Posted On Thursday, August 02, 2012 at 08:46:34 AM
|China’s Ye Shiwen competes in the women’s 200-meter individual medley swimming final at the Aquatics Centre on Tuesday
Two finals, two golds. And all anybody wants to know about Chinese teen swimming sensation Ye Shiwen is whether she’s doping. After shattering the world record in the 400 individual medley on the opening day of the pool competition at the London Games, the 16-yearold broke her own Olympic record to take the 200 IM title Tuesday.
Ye flashed smiles toward the crowd and sang her national anthem, then walked into a packed and hostile press conference where she faced one question after another over whether she is taking performance- enhancing drugs. Ye is smaller than most swimmers at her level but has never failed a drug test, and Olympic organizers spent much of the day defending her, saying the suspicions were “crazy” and motivated by jealousy.
“Of course, I think this is a little bit unfair for me, but I was not affected by that,” Ye said in comments translated from Mandarin. Asked directly whether she had ever doped, she said: “Absolutely not.”
She added that she has trained 2 1/2 hours every morning and 2 1/2 hours each afternoon for nine years. It has paid off in London. In Saturday’s 400, Ye sliced through the last lap in 28.93 seconds — a split-second faster than American winner Ryan Lochte posted in the last 50 of the men’s race.
Her overall time was 4:28.43, more than a second quicker than the previous world record set by Australia’s Stephanie Rice at the 2008 Beijing Games in a nowbanned bodysuit. Her latest victory wasn’t so emphatic. Still, she became the first Chinese swimmer with two Olympic golds.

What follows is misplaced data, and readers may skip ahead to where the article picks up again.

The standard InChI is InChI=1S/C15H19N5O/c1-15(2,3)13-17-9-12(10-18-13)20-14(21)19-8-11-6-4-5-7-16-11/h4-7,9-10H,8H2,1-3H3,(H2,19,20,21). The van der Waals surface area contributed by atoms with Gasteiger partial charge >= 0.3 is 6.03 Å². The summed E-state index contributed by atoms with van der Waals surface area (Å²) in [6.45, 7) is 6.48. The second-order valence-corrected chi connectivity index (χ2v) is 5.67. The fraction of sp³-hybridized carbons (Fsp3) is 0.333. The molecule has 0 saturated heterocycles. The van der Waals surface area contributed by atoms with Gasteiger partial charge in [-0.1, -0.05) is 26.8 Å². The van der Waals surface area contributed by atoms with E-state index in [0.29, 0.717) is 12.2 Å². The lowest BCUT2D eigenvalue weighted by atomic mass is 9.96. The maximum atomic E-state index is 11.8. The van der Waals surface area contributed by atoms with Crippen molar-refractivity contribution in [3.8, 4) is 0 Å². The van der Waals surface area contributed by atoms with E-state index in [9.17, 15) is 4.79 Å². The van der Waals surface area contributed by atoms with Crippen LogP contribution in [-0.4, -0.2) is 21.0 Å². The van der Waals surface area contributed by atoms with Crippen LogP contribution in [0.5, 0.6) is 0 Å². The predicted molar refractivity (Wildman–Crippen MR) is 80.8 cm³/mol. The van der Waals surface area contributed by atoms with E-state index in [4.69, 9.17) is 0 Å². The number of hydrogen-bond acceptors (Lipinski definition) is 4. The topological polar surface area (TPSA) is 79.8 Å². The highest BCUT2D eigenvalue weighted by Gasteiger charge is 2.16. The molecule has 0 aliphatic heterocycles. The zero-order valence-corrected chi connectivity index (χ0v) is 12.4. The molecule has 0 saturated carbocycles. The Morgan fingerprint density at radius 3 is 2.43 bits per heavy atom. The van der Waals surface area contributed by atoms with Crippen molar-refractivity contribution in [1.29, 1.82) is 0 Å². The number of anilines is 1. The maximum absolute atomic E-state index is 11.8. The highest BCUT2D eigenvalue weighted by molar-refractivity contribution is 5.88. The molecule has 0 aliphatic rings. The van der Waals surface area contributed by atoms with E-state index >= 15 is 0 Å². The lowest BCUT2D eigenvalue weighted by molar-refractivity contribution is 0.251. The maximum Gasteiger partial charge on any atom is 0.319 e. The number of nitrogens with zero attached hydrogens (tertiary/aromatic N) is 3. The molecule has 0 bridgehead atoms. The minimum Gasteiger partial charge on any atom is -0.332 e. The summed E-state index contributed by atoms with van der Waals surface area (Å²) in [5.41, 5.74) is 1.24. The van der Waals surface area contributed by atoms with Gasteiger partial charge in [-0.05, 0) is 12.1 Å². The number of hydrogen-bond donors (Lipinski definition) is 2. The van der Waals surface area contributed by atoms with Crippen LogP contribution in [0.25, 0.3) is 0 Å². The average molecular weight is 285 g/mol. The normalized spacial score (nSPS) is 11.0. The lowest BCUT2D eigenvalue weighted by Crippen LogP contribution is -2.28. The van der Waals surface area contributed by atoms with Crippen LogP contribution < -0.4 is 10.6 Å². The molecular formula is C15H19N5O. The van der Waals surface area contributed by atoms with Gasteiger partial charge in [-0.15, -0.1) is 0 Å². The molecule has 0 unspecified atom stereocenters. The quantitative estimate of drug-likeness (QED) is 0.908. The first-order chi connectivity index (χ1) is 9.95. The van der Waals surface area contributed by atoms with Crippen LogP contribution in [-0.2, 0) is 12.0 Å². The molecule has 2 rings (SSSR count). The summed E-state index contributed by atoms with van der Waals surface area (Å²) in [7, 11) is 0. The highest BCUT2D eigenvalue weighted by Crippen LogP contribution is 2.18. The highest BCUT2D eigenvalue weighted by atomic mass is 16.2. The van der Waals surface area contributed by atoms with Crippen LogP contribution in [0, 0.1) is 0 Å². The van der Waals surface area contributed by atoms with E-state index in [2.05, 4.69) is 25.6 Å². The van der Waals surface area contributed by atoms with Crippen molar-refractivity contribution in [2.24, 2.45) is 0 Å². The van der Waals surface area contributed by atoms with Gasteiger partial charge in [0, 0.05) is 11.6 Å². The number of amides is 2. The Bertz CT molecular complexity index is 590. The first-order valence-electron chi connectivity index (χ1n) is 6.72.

Ye was only third at the final turn, then surged ahead in the last lap of freestyle, her best stroke. She clocked 2 minutes, 7.57 seconds, shaving 0.18 off her Olympic record set in Monday’s semifinal. She was far off the world record set by American Ariana Kukors at the 2009 worlds — the height of the high-tech bodysuit era.
Alicia Coutts of Australia wasn’t too far behind to take silver in 2:08.15, and Caitlin Leverenz of the United States finished in 2:08.95 to take bronze. Defending champion Rice of Australia was fourth. “I never really expected to swim that fast,” Ye said. “I was surprised. I was really nervous. I thought, ‘I cannot lose. Freestyle is my best stroke.”
China media furious
Chinese officials have reacted angrily to doping accusations swirling around their newest swimming superstar Ye Shiwen, who has won two gold medals at the London Olympics.
The accusations grew after the 16-year-old Ye won the women's 400-meter individual medley, and Ye also won Tuesday's 200- meter IM race. In Saturday's 400, Ye swam the last lap in 28.93 seconds — a split-second faster than American winner Ryan Lochte posted in the last 50 of the men’s race.
The state-run Global Times fired back, saying questions about Ye’s feats were unfair. “The West still judges China with an old mentality, and is petty about the progress China makes,” the newspaper said.
► Of course, I think this is a little bit unfair for me, but I was not affected by that
- Ye Shiwen